First, we focused on the simple things such as how to name them.  For a child with dyslexia, we had to focus quite a bit on the “ths” sound at the end of tenths and hundredths.  Next we discussed all the places we casually use fractions in our daily lives; such as distance, cooking, filling the gas tank and of course money.  In Montessori, we use circles and look at how to break up circles into pieces.  In Waldorf, we use a fraction tree.  Since we use both methods, we did both.  Then, Sims took it a step further and made a fraction hand.  I was pretty impressed with his idea and it worked well.

Over the next few weeks, we will begin working with fractions more in-depth.  We will bring in addition, subtraction, multiplication and division of fractions.  The fun of fourth grade math.

Fraction Hand1, 1/5,1/10, 1/20

 Fraction Hand
1, 1/5,1/10, 1/20

Fraction Tree with Roots1, 1/2, 1/4, 1/8. 1/16, 1//6. 1/12

Fraction Tree with Roots
1, 1/2, 1/4, 1/8. 1/16, 1//6. 1/12

Montessori Fraction Circle

Montessori Fraction Circle

 

 

The Magic of Nature

After many weeks of celebrating and reflecting, I imagined this week would be a week getting back to “normal.”  Of course, we all know what happens when one assumes.  The week started with another life celebration as Sawyer turned 8!  She was quite disappointed when she found out that her birthday was not considered a holiday, and we needed to still do some work-although, Monday’s are PE days so a good portion of her “work” was a lot of fun.

By Tuesday, I could feel the house enclosing on me and I needed to change school up a bit.  Thankfully, before I made any drastic changes, we all got out for a hike in the cool fall air at Latta.  It is amazing how much a hike can calm the nerves.  However-I still had to head back home!  We worked this week mainly out of our kitchen instead of the school room so that I could get some stuff done around the house while they worked.

It turned out to be a lot of fun and everyone enjoyed it.  As far as true school lessons, there were not as many as usual this week-but, we all experienced many life lessons this week.  We had discussions about the world as we finished reading Three Cups of Tea.  A book that has so much more to teach us than any text-book could.  We volunteered at Christmas in Davidson at the Ada Jenkins  (a center that I am a true believer in)Booth, which made them feel that they too could help others as “Dr.Greg” did in the book.  They had book club at the library.  We hiked and hiked and hiked finding our way back to our “normal” spot.

Maybe.

A discovery found on our hike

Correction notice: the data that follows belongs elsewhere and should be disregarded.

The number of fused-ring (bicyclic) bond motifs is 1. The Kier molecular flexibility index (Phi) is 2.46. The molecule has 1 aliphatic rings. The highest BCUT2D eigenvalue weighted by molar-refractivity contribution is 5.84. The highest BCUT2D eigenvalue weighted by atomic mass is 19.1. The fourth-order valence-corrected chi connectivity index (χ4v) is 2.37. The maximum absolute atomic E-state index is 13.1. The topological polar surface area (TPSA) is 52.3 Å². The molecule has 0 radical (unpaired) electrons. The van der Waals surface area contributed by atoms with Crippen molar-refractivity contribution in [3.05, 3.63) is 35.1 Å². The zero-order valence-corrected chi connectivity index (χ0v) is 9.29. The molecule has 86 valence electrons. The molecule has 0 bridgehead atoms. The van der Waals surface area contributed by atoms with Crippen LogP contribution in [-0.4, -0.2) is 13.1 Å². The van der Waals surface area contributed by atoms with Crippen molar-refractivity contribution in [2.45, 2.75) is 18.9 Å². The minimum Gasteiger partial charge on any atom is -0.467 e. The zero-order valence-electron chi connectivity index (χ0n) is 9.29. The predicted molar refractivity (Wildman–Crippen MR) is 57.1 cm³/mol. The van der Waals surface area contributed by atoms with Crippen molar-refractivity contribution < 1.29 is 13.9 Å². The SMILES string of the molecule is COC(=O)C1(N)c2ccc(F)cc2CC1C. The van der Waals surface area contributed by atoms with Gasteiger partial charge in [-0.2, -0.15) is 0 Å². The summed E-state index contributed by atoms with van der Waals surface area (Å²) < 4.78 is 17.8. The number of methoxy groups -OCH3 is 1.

A discovery found on our hike

Stump-Sawyer saw this as beautiful

I love that Parks is peeking in!

I love that Parks is peeking in!

A Waldorf math on fractions that we started this week.

A Waldorf math on fractions that we started this week.

Serving Cider

Serving Cider

In front of the booth

In front of the booth

Numbers everywhere

It has been two weeks since I blogged.  It seems like too long, but there is not a whole lot to report.  September came to an end with the celebration of Autumn and Michaelmas.  The kids learned all about St. Michael and St.George.  We then started a new block for the month of October because we have a lot going on.  Math can be started and picked back up without losing the story or forgetting a piece of the story.  With our chaotic schedule this month, I thought this would be a good plan.  So now we are off-adding, subtracting, multiplying and dividing.

As a group, the kids are working on skip counting, roman numerals and playing games.  We have found some fun ways to practice math that everyone can participate in.  Card games including war, adding war, subtracting war and multiplication war are a big hit.  They are all enjoying the game of rectangles (a game of multiplication using graph paper), the stamp game (a Montessori game using the stamp game materials), magic squares (an activity with right start math) and shut the box (an old favorite).  Individually, they are each working towards a goal.  Parks is learning the parts of each number (ie-how many ways can you come up with to get the number 10) and adding using the Montessori materials.  Sawyer is getting more fluid with her addition and beginning multiplication.  Sims is reviewing all of the math activities (addition, subtraction, multiplication and division) in activities with multiple steps.  The best part of this block is the practical applications!  They are working on a quilt.  We are cooking a lot and measuring everything!

The difficult part of this time is trying to keep with our normal rhythm.  We generally wake up, eat, play outside and start school around 830.  During school, we have our morning meeting, individual lessons and independent work, outside time and then lunch.  The kids do really well with this rhythm.  When we are out-of-town or doing an activity, we are not in our rhythm and we are all out of our happy, easy-going ways.  As much fun as we are having with our outside activities, hopefully-November will bring back our rhythm and some peace.